IV.  How to find a Liomys salvini

When the density of Liomys is very low, as it has been since 1996-1997 there is no reliable way to “find” a Liomys other than setting a very large number of Sherman live traps.  When the density is high, setting as few as 10 Sherman live traps in Sector Santa Rosa dry forest more than 50 years old will usually catch a Liomys during the first night of trapping.  When densities are high, it is also relatively easy to meet a free-foraging Liomys in the forest at night by just walking quietly in the forest and searching with a headlamp.  Try to catch it by hand and you will discover how incredibly rapidly a Liomys can avoid a predator. A relatively easy way to see one is to ask about the detailed live-trapping schedule in January or May, and it can be arranged for you to meet at least a few of them (to meet both sexes may require several nights of our trapping in Bosque San Emilio).  Alternatively, even with very low density, we occasionally have 1-2 of them foraging on the floor of our very open house in Area Administrativa of Sector Santa Elena, and we can tell you by e-mail if there is a regular visitor at any given time.

Literature cited

Anderson, R. P. and Timm, R. M. 2006.   A new montane species of  spiny pocket mouse (Rodentia: Heteromyidae: Heteromys) from northwestern Costa Rica.  American Museum Novitates, No. 3509, 38 pp.
Brown, J. H.  and Genoways, H. H.,eds. 1993.  The biology of the Heteromyidae.  Special Publication No. 10, The American Society of Mammalogists, 715 pp.
Davis, D. R., Clayton, D. H., Janzen, D. H., and Brooke, A. P. 1986.  Neotropical Tineidae, II: biological notes and descriptions of two new moths phoretic on spiny pocket mice in Costa Rica (Lepidoptera:  Tineoidea).   Proceedings of the Entomological Society of Washington  88:98-109.
Fleming, T.  1983.  Heteromys desmarestianus (Raton Semiespinosa, Spiny Pocket Mouse). Costa Rican Natural History, pp. 474-475, ed. D. H. Janzen, University of Chicago Press, Chicago.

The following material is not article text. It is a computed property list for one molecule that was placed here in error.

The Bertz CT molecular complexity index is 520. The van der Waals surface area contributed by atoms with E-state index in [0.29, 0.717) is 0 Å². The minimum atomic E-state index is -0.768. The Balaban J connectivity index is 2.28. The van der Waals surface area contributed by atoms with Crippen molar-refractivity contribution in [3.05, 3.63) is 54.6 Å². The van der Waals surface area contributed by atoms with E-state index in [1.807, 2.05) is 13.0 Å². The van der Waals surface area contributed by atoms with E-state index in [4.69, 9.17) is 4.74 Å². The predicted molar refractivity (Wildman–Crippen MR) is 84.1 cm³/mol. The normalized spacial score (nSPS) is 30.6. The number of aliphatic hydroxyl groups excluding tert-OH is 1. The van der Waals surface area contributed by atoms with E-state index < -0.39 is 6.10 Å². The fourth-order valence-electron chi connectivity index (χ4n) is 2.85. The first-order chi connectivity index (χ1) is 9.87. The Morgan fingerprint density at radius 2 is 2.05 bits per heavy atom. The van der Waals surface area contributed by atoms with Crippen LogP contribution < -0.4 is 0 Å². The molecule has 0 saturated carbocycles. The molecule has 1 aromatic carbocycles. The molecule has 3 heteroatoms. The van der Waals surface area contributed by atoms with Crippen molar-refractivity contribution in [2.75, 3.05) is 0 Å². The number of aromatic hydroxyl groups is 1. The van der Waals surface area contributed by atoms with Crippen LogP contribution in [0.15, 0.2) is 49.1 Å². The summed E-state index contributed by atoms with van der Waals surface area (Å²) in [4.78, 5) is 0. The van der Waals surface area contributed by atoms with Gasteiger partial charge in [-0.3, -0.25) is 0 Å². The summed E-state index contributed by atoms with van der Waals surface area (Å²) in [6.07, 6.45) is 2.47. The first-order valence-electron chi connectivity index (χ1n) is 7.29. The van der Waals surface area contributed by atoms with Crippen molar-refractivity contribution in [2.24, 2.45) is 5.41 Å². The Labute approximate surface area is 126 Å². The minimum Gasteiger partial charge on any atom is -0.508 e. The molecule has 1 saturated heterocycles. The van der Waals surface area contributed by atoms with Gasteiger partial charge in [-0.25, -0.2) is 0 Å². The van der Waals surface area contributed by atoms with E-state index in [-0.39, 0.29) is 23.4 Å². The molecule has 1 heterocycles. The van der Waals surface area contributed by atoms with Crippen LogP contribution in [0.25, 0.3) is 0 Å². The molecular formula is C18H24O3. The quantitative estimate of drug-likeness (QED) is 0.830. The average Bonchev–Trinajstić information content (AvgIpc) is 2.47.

Janzen, D. H. 1967.  Synchronization of sexual reproduction of trees with the dry season in Central America.  Evolution 21:620-637.
Janzen, D. H. 1981a.  Enterolobium cyclocarpum seed passage rate and survival in horses, Costa Rican Pleistocene seed dispersal agents.  Ecology 62:593-601.
Janzen, D. H. 1981b.  Guanacaste tree seed-swallowing by Costa Rican range horses.  Ecology 62:587-592.
Janzen, D. H. 1982a.  Seed removal from fallen guanacaste fruits (Enterolobiumcyclocarpum) by spiny pocket mice (Liomyssalvini).  Brenesia 19/20:425-429.
Janzen, D. H. 1982b.  Fruit traits, and seed consumption by rodents, of Crescentiaalata (Bignoniaceae) in Santa Rosa National Park, Costa Rica.  American Journal of Botany 69:1258-1268.
Janzen, D. H. 1982c. Natural history of guacimo fruits (Sterculiaceae: Guazuma ulmifolia) with respect to consumption by large mammals. American Journal of Botany 69:1240-1250.
Janzen, D. H. 1982d.  Attraction of Liomys mice to horse dung and the extinction of this response.  Animal Behaviour 30:483-489.
Janzen, D. H. 1982e. Removal of seeds from horse dung by tropical rodents: influence of habitat and amount of dung. Ecology 63:1887-1900
Janzen, D. H. 1986.  Mice, big mammals, and seeds: it matters who defecates what where.  In Frugivores and seed dispersal, A. Estrada and T. H. Fleming, eds., Dr. W.  Junk Publishers, Dordrecht, Holland, pp. 251-271.
Janzen, D. H., Fellows, L. E., and Waterman, P. G. 1990. What protects Lonchocarpus (Leguminosae) seeds in a Costa Rican dry forest? Biotropica 22:272-285.
Janzen, D. H. and P. S. Martin 1982. Neotropical anachronisms: the fruits the gomphotheres ate. Science 215:19-27.